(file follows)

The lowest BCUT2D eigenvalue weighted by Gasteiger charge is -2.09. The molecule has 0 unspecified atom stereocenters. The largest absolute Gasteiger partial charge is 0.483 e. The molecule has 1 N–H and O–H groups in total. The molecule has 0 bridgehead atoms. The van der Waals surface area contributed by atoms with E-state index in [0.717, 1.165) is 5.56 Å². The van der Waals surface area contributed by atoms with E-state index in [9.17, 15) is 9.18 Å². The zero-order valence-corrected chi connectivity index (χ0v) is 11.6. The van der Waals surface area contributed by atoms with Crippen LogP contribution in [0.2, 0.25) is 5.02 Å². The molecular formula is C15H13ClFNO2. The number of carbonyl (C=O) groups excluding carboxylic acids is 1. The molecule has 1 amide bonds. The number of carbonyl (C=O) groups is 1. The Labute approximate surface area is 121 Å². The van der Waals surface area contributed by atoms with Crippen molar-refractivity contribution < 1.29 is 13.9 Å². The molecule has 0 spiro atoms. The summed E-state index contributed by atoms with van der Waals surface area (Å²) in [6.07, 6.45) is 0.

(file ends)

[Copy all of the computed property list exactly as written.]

The lowest BCUT2D eigenvalue weighted by Gasteiger charge is -2.09. The molecule has 0 unspecified atom stereocenters. The largest absolute Gasteiger partial charge is 0.483 e. The molecule has 1 N–H and O–H groups in total. The molecule has 0 bridgehead atoms. The van der Waals surface area contributed by atoms with E-state index in [0.717, 1.165) is 5.56 Å². The van der Waals surface area contributed by atoms with E-state index in [9.17, 15) is 9.18 Å². The zero-order valence-corrected chi connectivity index (χ0v) is 11.6. The van der Waals surface area contributed by atoms with Crippen LogP contribution in [0.2, 0.25) is 5.02 Å². The molecular formula is C15H13ClFNO2. The number of carbonyl (C=O) groups excluding carboxylic acids is 1. The molecule has 1 amide bonds. The number of carbonyl (C=O) groups is 1. The Labute approximate surface area is 121 Å². The van der Waals surface area contributed by atoms with Crippen molar-refractivity contribution < 1.29 is 13.9 Å². The molecule has 0 spiro atoms. The summed E-state index contributed by atoms with van der Waals surface area (Å²) in [6.07, 6.45) is 0.